It is considered the height of sophistication to declare that “America doesn’t want to talk about race.”
I say it’s time to retire this phrase. Imagine being from a foreign country and hearing that phrase, watching a room full of earnest people nodding warmly, after just the first eight months of this year. Freddie Gray, Walter Scott, Sam Dubose, Sandra Bland, the Justice Department’s report on Ferguson, the Charleston shootings, Rachel Dolezal, Bill Cosby, Ta-Nehisi Coates’s book, James Blake, and of course the Black Lives Matter movement. This is a country that “doesn’t talk about race”? Let’s face it—the assertion in itself is splendidly absurd.
Given that it is so painfully obvious that America is engaged in a fervent year-round discussion of both race and racism, there is only one possible conclusion as to what these people actually mean. When someone says America doesn’t talk about race, they mean something much more specific: that America doesn’t think racism determines black lives to such an extent that the nation needs a vast upending of procedure.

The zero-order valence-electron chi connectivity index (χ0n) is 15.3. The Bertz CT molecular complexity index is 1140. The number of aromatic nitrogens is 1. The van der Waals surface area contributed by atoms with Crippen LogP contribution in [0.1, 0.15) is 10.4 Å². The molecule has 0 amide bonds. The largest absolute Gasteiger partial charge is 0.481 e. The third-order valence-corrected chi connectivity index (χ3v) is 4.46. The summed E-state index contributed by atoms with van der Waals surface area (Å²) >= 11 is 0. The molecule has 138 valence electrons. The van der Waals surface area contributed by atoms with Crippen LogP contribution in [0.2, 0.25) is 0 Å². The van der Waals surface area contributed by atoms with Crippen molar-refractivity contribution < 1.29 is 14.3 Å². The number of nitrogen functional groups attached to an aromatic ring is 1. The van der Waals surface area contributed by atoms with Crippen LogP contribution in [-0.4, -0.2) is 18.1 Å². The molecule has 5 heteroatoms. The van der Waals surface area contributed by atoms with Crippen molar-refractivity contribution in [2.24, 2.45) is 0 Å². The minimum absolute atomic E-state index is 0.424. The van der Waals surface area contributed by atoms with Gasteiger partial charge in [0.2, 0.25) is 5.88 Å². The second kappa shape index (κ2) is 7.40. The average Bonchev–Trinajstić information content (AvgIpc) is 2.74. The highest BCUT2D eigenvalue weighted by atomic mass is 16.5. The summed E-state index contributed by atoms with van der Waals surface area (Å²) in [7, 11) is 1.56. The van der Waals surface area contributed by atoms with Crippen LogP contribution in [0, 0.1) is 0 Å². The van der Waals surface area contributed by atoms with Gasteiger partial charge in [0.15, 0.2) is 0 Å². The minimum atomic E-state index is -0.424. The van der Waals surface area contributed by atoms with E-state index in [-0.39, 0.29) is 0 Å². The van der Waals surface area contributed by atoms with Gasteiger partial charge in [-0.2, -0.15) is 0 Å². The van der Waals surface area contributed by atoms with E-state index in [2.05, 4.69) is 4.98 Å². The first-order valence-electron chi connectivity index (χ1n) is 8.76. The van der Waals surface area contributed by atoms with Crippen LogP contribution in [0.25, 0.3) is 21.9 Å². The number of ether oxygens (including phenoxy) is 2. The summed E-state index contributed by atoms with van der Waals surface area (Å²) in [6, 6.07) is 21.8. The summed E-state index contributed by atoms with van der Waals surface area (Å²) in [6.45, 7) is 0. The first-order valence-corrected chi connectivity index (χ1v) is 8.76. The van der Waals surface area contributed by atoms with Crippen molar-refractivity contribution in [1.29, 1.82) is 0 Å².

Clearly, to the people so aggrieved, the conversation we have all the time isn’t enough, and in fact conversation isn’t what they really mean. These people don’t want to just “talk.” They want to soften hard-hearted America up for a revolution. In other words, using the word “race” is a euphemism, felt as a necessary prelude to a radical proposition.